While the financial advice industry is poised to benefit from automation, much of the life-changing technology for advisers is a way off, says fintech start-up FinPal.
Addressing delegates to the AIOFP conference on Hamilton Island, Stephen Handley, founder and managing director of financial advice software company FinPal, said advisers need to “do their homework” before embarking on costly technology integrations.
The seasoned IT professional said his experience in the technology industry has made him wise to companies who are more proficient at marketing than providing solutions.
“Having lived through the dotcom bubble, most of the disruption talk is absolute hype,” Mr Handley said. “Technology is moving at breakneck speed … [but] I believe financial planners are best placed to service clients in the future.”
Advisers will likely benefit from technology applications allowing them to automate business processes, Mr Handley said, but he added some of these may not be as available as their founders and marketing staff might suggest.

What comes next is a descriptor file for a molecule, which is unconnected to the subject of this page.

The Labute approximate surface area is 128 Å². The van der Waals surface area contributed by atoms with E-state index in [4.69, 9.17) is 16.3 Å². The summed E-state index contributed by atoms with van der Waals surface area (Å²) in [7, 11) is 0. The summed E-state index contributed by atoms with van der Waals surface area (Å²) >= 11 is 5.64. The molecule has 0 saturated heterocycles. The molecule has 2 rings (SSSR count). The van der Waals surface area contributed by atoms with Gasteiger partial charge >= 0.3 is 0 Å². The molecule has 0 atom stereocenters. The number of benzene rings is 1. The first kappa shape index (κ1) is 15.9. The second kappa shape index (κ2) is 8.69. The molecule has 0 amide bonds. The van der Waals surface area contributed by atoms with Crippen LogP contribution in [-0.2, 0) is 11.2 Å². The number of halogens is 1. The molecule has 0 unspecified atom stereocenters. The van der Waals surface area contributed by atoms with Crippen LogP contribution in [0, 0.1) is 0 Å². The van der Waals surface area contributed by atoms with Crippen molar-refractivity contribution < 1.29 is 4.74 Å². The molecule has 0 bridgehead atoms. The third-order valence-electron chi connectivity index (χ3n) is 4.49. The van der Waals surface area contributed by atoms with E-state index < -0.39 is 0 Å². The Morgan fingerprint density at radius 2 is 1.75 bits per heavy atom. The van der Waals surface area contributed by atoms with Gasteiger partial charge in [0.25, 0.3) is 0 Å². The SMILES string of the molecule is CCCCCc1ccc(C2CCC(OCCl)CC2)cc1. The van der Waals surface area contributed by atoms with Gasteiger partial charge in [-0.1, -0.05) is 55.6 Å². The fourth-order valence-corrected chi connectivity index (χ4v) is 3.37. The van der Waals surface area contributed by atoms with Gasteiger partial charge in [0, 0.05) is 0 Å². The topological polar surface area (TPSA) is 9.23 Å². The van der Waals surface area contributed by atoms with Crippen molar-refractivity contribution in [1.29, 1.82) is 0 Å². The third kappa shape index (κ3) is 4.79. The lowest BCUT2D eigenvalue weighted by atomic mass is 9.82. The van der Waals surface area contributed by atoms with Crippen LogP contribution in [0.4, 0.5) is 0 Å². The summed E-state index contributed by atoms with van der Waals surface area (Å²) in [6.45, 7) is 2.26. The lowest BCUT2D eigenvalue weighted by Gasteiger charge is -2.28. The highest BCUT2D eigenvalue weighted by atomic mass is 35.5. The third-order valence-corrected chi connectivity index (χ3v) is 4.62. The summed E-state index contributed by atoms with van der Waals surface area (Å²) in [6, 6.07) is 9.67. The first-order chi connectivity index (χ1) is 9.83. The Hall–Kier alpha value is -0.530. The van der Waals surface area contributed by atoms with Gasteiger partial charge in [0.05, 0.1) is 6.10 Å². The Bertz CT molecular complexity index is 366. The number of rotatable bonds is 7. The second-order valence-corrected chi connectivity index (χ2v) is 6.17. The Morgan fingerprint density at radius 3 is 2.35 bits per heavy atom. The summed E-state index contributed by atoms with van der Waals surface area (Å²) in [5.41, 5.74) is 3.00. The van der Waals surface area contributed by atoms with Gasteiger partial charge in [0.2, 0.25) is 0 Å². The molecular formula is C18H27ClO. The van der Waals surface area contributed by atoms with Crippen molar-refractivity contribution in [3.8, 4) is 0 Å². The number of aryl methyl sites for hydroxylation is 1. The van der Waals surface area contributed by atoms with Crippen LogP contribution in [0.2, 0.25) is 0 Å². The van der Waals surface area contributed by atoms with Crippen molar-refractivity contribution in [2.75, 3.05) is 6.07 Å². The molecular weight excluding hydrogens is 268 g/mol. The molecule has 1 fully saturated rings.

“We are still a few years away from the holy grail of fully automated advice process,” he said.
While open banking and open data initiatives are heading in the right direction, “vested interests” mean the progress has been slow for technology companies and financial services providers to truly collaborate via open APIs, he said.
“The philosophy of an ecosystem is starting to embed,” he said. “But it’s hard to know where some technology providers are at.”
FinPal recently announced an integration with fellow fintech start-up InvestFit and has been backed by Microsoft, entering into a commercial agreement with the tech giant.
An industry body has renewed calls for exiting major banks and institutions to pay their share of the ASIC levy. ...
The Reserve Bank of Australia has made its latest call on the official cash rate. ...
The owner of Madison Financial Group has found itself in the middle of an internal coup, as a company owned by one of its executives brings forward a ...